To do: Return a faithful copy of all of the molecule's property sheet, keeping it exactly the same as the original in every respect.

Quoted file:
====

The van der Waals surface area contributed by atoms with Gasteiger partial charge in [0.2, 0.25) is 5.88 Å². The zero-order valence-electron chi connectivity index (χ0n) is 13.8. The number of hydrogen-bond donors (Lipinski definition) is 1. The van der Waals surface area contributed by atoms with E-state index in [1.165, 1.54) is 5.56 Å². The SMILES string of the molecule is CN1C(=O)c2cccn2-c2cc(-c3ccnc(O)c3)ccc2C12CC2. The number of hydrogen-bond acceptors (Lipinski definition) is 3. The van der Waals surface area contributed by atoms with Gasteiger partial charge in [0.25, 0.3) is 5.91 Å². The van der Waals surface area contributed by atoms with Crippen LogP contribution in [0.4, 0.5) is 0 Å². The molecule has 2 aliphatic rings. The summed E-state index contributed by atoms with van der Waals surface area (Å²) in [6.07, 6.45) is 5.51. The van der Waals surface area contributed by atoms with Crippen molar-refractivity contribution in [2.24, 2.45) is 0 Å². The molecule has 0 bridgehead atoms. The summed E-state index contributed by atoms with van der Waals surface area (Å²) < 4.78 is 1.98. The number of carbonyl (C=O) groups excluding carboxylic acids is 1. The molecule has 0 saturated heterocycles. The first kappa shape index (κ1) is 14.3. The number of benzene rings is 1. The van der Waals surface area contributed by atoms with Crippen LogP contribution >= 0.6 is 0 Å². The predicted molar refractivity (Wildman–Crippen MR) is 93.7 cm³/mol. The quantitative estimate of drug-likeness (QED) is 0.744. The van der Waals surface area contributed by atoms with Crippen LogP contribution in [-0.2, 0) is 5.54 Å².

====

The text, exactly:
The van der Waals surface area contributed by atoms with Gasteiger partial charge in [0.2, 0.25) is 5.88 Å². The zero-order valence-electron chi connectivity index (χ0n) is 13.8. The number of hydrogen-bond donors (Lipinski definition) is 1. The van der Waals surface area contributed by atoms with E-state index in [1.165, 1.54) is 5.56 Å². The SMILES string of the molecule is CN1C(=O)c2cccn2-c2cc(-c3ccnc(O)c3)ccc2C12CC2. The number of hydrogen-bond acceptors (Lipinski definition) is 3. The van der Waals surface area contributed by atoms with Gasteiger partial charge in [0.25, 0.3) is 5.91 Å². The van der Waals surface area contributed by atoms with Crippen LogP contribution in [0.4, 0.5) is 0 Å². The molecule has 2 aliphatic rings. The summed E-state index contributed by atoms with van der Waals surface area (Å²) in [6.07, 6.45) is 5.51. The van der Waals surface area contributed by atoms with Crippen molar-refractivity contribution in [2.24, 2.45) is 0 Å². The molecule has 0 bridgehead atoms. The summed E-state index contributed by atoms with van der Waals surface area (Å²) < 4.78 is 1.98. The number of carbonyl (C=O) groups excluding carboxylic acids is 1. The molecule has 0 saturated heterocycles. The first kappa shape index (κ1) is 14.3. The number of benzene rings is 1. The van der Waals surface area contributed by atoms with Crippen LogP contribution >= 0.6 is 0 Å². The predicted molar refractivity (Wildman–Crippen MR) is 93.7 cm³/mol. The quantitative estimate of drug-likeness (QED) is 0.744. The van der Waals surface area contributed by atoms with Crippen LogP contribution in [-0.2, 0) is 5.54 Å².